|If you would fetch to me my little hound|
| ChaucerMadame, Id fetch you Cerberus from hell.|
| MillerLo, masters! See a dogs neck-wrung!|
Chaucer [breaking through the crowd, seizes the Miller by the throat] Which dogs?
| MillerLeave go!Sdeath! Take the whelp, a devils name.|
| ChaucerKneel! Ask grace of this lady here.|
Miller [sullenly] What lady?
| ChaucerOf her whom gentles call St. Charity|
|In every place and time.|
[Turns then towards Prioress.] What other name
|This lady bears, I have not yet been honored|| 60|
Miller [morosely; kneels] Lady, I axe your pardon.
| ChaucerMadame, your little hound is safe.|
Prioress [nestles the little hound with tender effusiveness; then turns shyly to Chaucer] Merci!
|My name is Madame Eglantine.|
[Hurries out, left.] Chaucer [aside] Hold, Geoffrey!
|Yon beasties quaking side thumped not as thine|
|Thumps now. And wilt thou ape a little hound?|| 65|
|Ah, Madame Eglantine, unless ye be|
|To me, as well as him, St. Charity!|
| FranklinWho is the man?|
Miller The Devil, by his eye.
|They say King Richard hath to court a wrastler|
|Can grip ten men. I guess that he be him.|| 70|
| CookHo! milksop of a miller!|
Miller [seizing him] Say it twice;
Cook Nay, thou art a bull at bucking doors.
| FranklinLet ribs be hoops for twenty gallon ale|
|And stop your wind-bags. Come.|
Miller [with a grin, follows the Franklin] By Corpus bones!
| ShipmanTwelve crown.|
Merchant Twelve, say you? See my man of law.
| Weaver [springs to his feet]The throw is mine!|
Dyer A lie! When we were away
|You changed the dice!|
Weaver My throw was cinq and three.
| DyerA lie! Have it in your gullet!|
[Draws his knife. They fight.] Carpenter Part them!
| HostHarrow! Dick Weaver, hold! Fie, Master Dyer,|
|Heres not a dyeing stablishment; we want|| 80|
|No crimson clothClap hands now: Knave, more ale.|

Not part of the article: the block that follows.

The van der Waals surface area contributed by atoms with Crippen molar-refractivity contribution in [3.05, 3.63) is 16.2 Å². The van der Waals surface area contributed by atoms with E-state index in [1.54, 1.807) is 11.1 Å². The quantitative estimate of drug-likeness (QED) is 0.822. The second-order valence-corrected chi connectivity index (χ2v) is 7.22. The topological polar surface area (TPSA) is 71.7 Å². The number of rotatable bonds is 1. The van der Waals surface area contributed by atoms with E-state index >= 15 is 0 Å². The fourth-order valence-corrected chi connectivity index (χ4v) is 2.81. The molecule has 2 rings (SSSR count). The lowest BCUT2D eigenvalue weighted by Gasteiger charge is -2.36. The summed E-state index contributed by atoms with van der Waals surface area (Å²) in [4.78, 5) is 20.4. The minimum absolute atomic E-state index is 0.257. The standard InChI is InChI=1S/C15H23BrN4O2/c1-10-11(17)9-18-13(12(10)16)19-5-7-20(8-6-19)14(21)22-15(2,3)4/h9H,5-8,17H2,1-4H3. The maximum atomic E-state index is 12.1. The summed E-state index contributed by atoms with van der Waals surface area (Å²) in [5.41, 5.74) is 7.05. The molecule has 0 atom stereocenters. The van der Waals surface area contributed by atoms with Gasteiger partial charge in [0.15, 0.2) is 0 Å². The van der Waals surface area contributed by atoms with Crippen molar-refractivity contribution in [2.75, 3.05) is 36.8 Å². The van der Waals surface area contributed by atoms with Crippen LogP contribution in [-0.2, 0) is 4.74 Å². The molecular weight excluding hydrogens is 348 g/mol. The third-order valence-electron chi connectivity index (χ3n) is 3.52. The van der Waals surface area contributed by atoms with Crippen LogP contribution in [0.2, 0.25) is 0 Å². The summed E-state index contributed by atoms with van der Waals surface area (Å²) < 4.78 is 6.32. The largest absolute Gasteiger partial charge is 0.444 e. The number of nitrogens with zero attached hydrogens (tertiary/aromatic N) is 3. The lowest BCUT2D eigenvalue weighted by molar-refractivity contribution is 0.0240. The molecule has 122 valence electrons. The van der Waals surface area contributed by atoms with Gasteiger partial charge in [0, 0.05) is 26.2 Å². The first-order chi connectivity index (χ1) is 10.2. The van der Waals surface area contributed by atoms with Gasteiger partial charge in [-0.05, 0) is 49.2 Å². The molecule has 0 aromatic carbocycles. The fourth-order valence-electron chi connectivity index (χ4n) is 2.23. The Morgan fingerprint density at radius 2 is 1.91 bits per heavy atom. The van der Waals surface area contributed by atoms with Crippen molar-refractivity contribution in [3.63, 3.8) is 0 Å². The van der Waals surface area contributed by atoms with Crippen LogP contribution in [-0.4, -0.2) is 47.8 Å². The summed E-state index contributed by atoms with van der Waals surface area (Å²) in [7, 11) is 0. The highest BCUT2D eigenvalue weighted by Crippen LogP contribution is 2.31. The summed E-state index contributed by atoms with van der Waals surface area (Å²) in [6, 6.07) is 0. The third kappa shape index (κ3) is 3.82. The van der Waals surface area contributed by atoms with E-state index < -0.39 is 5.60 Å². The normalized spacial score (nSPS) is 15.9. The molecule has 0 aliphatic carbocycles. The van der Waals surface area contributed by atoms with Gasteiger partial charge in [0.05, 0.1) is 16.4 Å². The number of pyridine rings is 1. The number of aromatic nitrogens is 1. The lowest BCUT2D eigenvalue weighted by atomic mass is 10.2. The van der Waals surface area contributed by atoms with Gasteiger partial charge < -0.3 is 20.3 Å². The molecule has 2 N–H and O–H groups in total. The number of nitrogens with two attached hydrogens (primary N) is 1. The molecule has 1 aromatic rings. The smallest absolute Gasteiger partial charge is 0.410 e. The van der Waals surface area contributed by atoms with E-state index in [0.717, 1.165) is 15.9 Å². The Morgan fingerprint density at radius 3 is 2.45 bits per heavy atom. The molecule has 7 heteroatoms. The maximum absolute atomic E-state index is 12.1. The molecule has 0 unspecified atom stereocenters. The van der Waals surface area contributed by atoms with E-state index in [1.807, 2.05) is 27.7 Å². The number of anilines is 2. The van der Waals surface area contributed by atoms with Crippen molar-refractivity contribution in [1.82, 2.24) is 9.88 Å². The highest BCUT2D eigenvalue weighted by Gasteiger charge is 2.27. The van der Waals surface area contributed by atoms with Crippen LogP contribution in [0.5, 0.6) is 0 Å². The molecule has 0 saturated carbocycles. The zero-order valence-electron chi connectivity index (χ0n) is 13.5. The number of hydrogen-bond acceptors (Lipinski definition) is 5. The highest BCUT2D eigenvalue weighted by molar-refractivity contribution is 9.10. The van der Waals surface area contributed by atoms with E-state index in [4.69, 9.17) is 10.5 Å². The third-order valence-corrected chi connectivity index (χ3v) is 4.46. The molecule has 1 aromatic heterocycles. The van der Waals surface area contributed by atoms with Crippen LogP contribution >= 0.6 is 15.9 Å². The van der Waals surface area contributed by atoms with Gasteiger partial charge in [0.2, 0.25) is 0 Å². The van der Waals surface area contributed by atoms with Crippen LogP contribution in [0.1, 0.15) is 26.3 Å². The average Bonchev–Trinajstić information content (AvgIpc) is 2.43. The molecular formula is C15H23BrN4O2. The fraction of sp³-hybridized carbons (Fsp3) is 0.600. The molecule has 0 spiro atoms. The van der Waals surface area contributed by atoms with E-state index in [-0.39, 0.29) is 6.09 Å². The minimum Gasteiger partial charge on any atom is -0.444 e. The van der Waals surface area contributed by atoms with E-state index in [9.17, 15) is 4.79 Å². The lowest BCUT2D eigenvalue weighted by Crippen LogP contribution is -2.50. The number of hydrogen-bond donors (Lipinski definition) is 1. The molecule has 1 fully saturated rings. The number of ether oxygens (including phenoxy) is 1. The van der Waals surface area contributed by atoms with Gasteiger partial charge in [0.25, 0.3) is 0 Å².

| Chaucer [to the Doctor]If then, as by hypothesis, this cook|
|Hath broke his nose, it follows first that we|
|Must calculate the ascendent of his image.|
| DoctorPrecisely! Pray proceed. I am fortunate|| 85|
|To have met a fellow-doctor at this inn.|
| ChaucerNext, treating him by magic natural,|
|Provide him well with old authorities,|
|As Esculapius, Diescorides,|
|Damascien, Constantinus, Averrois,|| 90|
|Hippocrates, Serapion, Razis,|
|Bernardus, Galienus, Gilbertinus|
| DoctorBut, sir, the fellow cannot read|
Chaucer Why, true;
|Then there remains but one sure remedy,|
|Thus: bid him, fasting, when the moon is wane,|| 95|
|And Venus rises in the house of Pisces,|
|To rub it nine times with a herrings tail.|
| DoctorYea, Pisces is a fish.I thank you, sir.|
[He hurries off to the Cook, whose nose he has patched.]
| Host [to the Reeve, who enters]God save thee, Osewold! Whats oclock? Thou lookst|
|As puckered as a pear at Candlemas.|| 100|
| ReeveThere be too many fold i the world; and none|
|Is ripe till he be rotten.|
[Sits at table.] Pennyorth ale!
| SquireMy lord, father!|
Knight Well, son?
Squire [looking at Chaucer] Sir, saw you ever
|So knightly, sweet, and sovereign a man,|
|With eyes so glad and shrewdly innocent?|| 105|
|O, when I laid my hand in his, and looked|
|Into his eyes, meseemed I rode on horse|
|Into the April open fields, and heard|
|The larks upsinging in the sun. Sir, have|
|You guessed who tis?|
Knight To judge him by his speech,
|Some valiant officer.|
Squire Nay, I have guessed.